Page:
The week in theatre: Operation Mincemeat; 4000 Miles; The Circle – review

It’s a hoot – and a marvel. It is also one of the surprise survivors of the pandemic-stricken theatre. A show that looked like a caper with a cult following is on the brink of commercial success.

Hurrah! Operation Mincemeat has moved into the Fortune theatre, haunted for more than 30 years by The Woman in Black. Its rise, in an era of juggernaut musicals, is flabbergasting. The creation of the multitasking, multigifted young company SplitLip, it opened four years ago at the tiny, dynamic New Diorama theatre in London; it was by far the smallest, though not the least vibrant entry in my Top 10 shows of 2019. It had an apparently unlikely musical subject: the second world war decoy operation, involving a corpse and fake papers, set up by MI5 to persuade the German military the allies were about to go into Sardinia, not Sicily.

The talent was immediately apparent: nimbly varied, expressive music, ranging from sea shanty, to jazz to hip-hop; lyrics so patteringly exact and ingeniously rhymed that Noël Coward might have flushed with envy. Now directed by Robert Hastie, the production has been beefed up for the West End, with a flashier finale, but the turning-on-a-sixpence adroitness has not been lost. A five-strong cast never stop moving, across the stage and between characters: they are mostly English but sometimes German (Hitler hit off with a horizontal finger under the nose). They cross gender; they switch between toff and cockney. Ian Fleming bobs up among the intelligence staff, with his idea for a hero with a tag: “The name’s James.” Outsider genius is celebrated in the form of “a lolloping sidekick”, an aquatic expert whose response to obvious questions is: “Does a newt have a penis?”

Everyone should see Eileen Atkins. She makes acting look like being, not performing

This is a good moment to be sending up stuffed shirts, stiff uppers and British entitlement (after all, “foreigners aren’t great coroners”), but the real glory of SpitLip is that the company dare to honour as well as spoof. Mid-show comes a heartbreaker. The lights dim for Hester the self-effacing secretary, all pigeon bosom and pursed lips (and played by a chap), who delivers a love song to a long-ago, faraway soldier: the air quivers with understated intimacy.

Superbly performed musicals with unexpected subjects – Shockheaded Peter, Jerry Springer: the Opera – have supplied some of my most memorable moments in coming up to 25 years writing for the Observer. Eileen Atkins has supplied many others.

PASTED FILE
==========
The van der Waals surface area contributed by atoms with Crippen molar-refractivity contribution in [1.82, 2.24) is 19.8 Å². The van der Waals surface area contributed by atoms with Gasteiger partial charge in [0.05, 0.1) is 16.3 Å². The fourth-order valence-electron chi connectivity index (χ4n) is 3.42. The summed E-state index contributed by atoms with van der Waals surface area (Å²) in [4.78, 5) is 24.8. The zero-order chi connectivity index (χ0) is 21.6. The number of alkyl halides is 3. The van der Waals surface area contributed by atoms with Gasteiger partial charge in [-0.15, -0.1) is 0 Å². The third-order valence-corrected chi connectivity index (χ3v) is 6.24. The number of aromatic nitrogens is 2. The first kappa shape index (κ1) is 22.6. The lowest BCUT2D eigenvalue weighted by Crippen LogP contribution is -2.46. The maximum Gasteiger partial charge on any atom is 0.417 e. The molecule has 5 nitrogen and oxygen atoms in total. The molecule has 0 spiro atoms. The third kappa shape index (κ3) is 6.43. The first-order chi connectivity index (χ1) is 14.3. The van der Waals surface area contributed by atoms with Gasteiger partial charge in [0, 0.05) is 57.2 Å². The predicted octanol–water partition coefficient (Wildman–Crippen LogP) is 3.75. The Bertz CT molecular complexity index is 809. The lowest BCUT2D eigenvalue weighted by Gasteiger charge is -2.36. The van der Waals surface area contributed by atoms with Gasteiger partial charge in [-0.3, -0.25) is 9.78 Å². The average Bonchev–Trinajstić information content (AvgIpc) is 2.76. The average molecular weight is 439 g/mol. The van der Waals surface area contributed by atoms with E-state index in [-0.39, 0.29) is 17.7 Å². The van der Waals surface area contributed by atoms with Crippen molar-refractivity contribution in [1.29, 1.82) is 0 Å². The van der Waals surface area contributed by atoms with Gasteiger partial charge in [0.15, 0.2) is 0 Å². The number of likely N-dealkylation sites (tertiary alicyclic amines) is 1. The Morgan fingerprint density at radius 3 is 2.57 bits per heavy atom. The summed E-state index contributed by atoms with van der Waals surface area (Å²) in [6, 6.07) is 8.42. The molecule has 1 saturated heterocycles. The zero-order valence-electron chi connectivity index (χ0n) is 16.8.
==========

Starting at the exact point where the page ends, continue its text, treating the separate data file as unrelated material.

Everyone should see Atkins. She makes acting look like being, not performing. In 4000 Miles she is a 91-year-old woman whose hearing has faded and who is on the brink of losing all companionship along with her wits and her words. Atkins shows her moving in and out of an encroaching silence, effortlessly inflecting every moment.

Her hands are taking over from her tongue: they flutter in front of her face, both intricate and befuddled. She is used to being on her own, and appears like a ghost in the lives of others. As, in long cardy and slippers, she trundles her trolley out of the room, she goes on talking, as if to say there is a life offstage and in me, even when you can’t see it.

It is a subtle portrait, in a production by Richard Eyre that shows his particular gift for intimate, reflective theatre. Yet I think playwright Amy Herzog has mismanaged her material (actually the memories of her sharp political granny), pivoting the play around meetings between Atkins’s character and her troubled backpacking grandson. Sebastian Croft is vigorous in a part intended (before Covid scuppered production plans) for Timothée Chalamet, yet his storyline doesn’t grip. The real drama is in the debate in the head of the 91-year-old: between what she has been and now is, between what she can command and what is failing. It should have been a meditative monologue.

Tom Littler’s production of The Circle sheds new light on Somerset Maugham. The plush and curdled society is in evidence: panama hats, satin bias-cut dresses, tennis whites, secrecy and dissatisfied spouses. Yet I’ve never before heard in his springy dialogue such echoes of his contemporaries Oscar Wilde and Coward. The 1921 play, featuring characters tugged between unfortunate marriages and helter-skelter romance, is illuminated by the observation that people are so unused to hearing the truth that when presented with it, they mistake it for a joke.

It is easy to assume some encoding of Maugham’s own life as a man who, recognising too late that he was “three-quarters queer”, entered into a wretched marriage with the interior designer Syrie Wellcome. One unwanted husband in The Circle is a furniture fanatic: he strokes a new chair as if it were a dog – or a dame – and explains it is Sheraton. “I know,” breathes his mother: “The School for Scandal.” Maugham gives shrewd Shavian nods at those trapped by luxury and lack of education. A bright but rigid Jane Asher lets forth volleys of vacant amazement: religion is “too wonderful” – though life is merely “very quaint”.

Sincerity in society is “an iron girder in a house of cards”. The same is true of a Maugham play. Littler’s production is deft; Nicholas Le Prevost and Clive Francis both have a lovely ease as two old codgers grappling with false teeth and expectations. Yet The Circle needs less boiling, more simmering. Then it would be not only a revelation about Maugham’s work but about all shadowed lives.

Star ratings (out of five)
Operation Mincemeat
4000 Miles ★★★
The Circle ★★★